News8. (underlined words and letters are presented as headings or in italics here.)
On other pages: part 1, part 2, part 3, part 5.

Newsletter Summer 1985. part 4.


[Kenneth Ives: See Journals, Newsletters, Anthology, Bulletins, Book Written Dialects.]

Kenneth H Ives: Adoptability Criteria Applied to SSS Stage 1.

SPELLING REFORM STAGE 1, as adopted by the Simplified Spelling Society in April 1984, brings together the various reforms which have considerable backing in the field. What is needed, in order to get them readily adopted, is a "repackaging" for "adoptability" - easy teaching and learning for those who become interested in adopting spelling reforms. The following principles may well guide such an effort.

1. Most speakers and writers of English were not taut by fonetic rules, and the fonics of present English are so riddled with exceptions and alternatives that most casual users cannot easily and reliably apply a fonic rule. Hence:
a. Lists of words affected by a proposed change are essential. These, should contain the most frequent examples of the change.

b. For memorizability and for use by proofreaders, these lists should not exceed 15-25 words for any one change. The full list for SR 1 is 264 words, the short list 72 words. The revised list for DUE is 58 words. Both are unworkable.

c. Derivatives of words on these lists, which axe similarly pronounst should be similarly respelt.
2. Experience in publishing materials with some simplified spellings indicates that readers more often balk if more than about 1% of words are changed in spelling at a time (at least in early stages). This means several changed words appear on an average page in a small (14x22 cm or 5.5x8-5") book.

3. Some words need more than one change in spelling. This can confuse followers of reform if they are askt to change their spelling of a word a second time soon after the first change. In practice, this may mean that such words should be left off short lists of examples until their final spelling change is made. Some of these may need to be grouped into an early reform step.

4. Each step should have a clearly defined change or set of changes.

5. Examples given should usually include all those given in the most frequent 2,000 words (occurring 50 or more times in a million). These account for about 80% of words in an average text. A word counting less than 50 would appear less than once in 80 pages in a small book.

6. Early steps should include some of the most difficult and confusing of present spellings.

7. Early steps should include changes with the highest acceptability ratings, from surveys of potential adopters.

8. After a change has been introduced, words needing this change in addition to an earlier one can be included in lists for the second change. Words needing previous changes as well as this one can be included in lists for this change.

Applying these criteria to STAGE 1, we get a "teachable" package of 5 steps for adoption one at a time by adults.
STEP 1: Drop silent "gh", change it and "ph" to "f" where so pronounced, with some vowel spelling changes.
SR OUGH: altho, tho, thru, thruout; enuf, ruf, rufly, tuf; baut, braut, faut, aut, saut, thaut, thauts.

(These 15 words count 3,449 in a million average words of text.)

SR AUGH: caut, dauter, taut; laf, lafing, laft. (These 6 count 326)

SR PH: emfasis, fenomena, fenomenon, filosofy, filosofical, filosofer, fone, telefone, fosforus, fotograf, fotografic, fotografs. (These 12 count 424)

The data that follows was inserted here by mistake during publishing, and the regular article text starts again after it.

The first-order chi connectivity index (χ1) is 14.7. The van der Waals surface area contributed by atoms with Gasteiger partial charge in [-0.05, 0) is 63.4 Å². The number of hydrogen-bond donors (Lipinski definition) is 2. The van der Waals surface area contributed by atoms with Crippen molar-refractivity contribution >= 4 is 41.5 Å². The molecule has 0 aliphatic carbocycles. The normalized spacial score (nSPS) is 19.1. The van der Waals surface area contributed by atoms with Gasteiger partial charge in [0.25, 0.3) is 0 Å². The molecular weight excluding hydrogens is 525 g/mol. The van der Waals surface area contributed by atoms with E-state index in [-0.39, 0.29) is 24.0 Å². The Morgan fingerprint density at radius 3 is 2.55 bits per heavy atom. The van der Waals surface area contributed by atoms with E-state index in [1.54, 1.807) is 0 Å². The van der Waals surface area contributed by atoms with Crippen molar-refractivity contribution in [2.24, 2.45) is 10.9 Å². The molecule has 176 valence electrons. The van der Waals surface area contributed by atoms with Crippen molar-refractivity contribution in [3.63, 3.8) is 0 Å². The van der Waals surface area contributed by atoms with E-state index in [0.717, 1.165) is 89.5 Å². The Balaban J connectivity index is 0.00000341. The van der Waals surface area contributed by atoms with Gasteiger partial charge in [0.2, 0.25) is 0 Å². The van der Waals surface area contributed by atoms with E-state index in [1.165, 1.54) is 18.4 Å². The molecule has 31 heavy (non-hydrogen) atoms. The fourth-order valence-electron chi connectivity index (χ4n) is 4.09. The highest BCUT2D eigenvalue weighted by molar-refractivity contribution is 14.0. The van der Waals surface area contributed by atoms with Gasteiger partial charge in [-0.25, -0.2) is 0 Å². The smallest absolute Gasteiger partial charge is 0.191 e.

These 33 words of Step 1 count 4,199 or 0.4 % of an average.text.
STEP 2: Short "e" sound spelt "e". (SRI)
List 1: agen, agenst, ahed, alredy, eny enything, ded, deth, frend, frends, hed, helth, hed (verb), hevy, insted, meny, ment, redy, sed. (These 19 words count 8,246)

List 2: bred, brekfast, breth, frendly, frendship,heded, heding, helthy, heven, hevily, lern, lerning, redily, spred, thretening, wepon, wether. (These 18 words count 898; range 26-83)

The 37 words of STEP 2 count 9,144 or 0.9%.
STEP 3: Silent (useless) "e" dropt in "ar, hav, -ate" words.
SR DUE 1. ar, we'r, you'r arn't. (These count 4,641) hav, havn't, I'v, we'v. (These count 4,138) accurate adequate appropriate climat, definite delicate desparat, elaborat (adj.), estimat (noun), favorite graduat (noun) immediat inadequate privet, separat (adjective), ultimate unfortunatly. (These 17 words count 902)

These 25 words of STEP 3 count 9,681 or 1%.
STEP 4: Silent (useless) "e" dropt in "were, more, -ne, -se" words.
SR DUE 2: wer; mor, morover, furthermor; befor, scor, wor. (These 7 count 6,782) determin, doctrin, examin, gon, medicin. (These 5 count 411) defens, els, expens, fals, hors, hous, houshold, intens, loos, promis, purchas, vers, wors. (These 13 count 1,425)

These 25 words count 8,618 or 0.9% for STEP 4.
STEP 5: Drop silent "e" on "-ive" words pronounced "iv"; other -ve words.
List 1: activ, creativ, curv, detectiv, effectiv, executive, giv, impressive, liv (verb), nativ, negativ, objectiv, relativ, sensitiv, twelv. (These 15 count 1,378)

List 2: attractiv, collectiv, competitiv, consecutiv, destructiv, effectivness, exclusiv, expressiv, extensiv, initiativ, involv, legislativ, massiv, primativ, productiv, respectivly. (These 16 count 526; range 26-44)

These 31 words of STEP 5 count 1,904 or 0.2%
Total STEPS 1-5, 147 words counting 33,546 or 3.4%.
Final "s' rules for step 4. "-s" pronounced "s" except: 1. plural and possessive pronounced "z" except "ts". 2. Frequent words pronounced "z": as, has, is, his, was.

What these STEPS leave out are less frequent examples of the proposed changes. Thus STEP 2 lists 37 of the 264 words affected. List 1 accounts for over 80% of occurrances, List 2 for another 10%.

In conclusion, STAGE ONE as initially presented has too many examples for easy adoption at one jump - 177 words in shorter lists. It would make over 3% of changes in an average text. From experience, both factors are more difficult than the average user would find manageable. STAGE ONE was therefore reorganized, and divided into five STEPS for easier adoption. The principles proposed can be used to guide further spelling reform steps.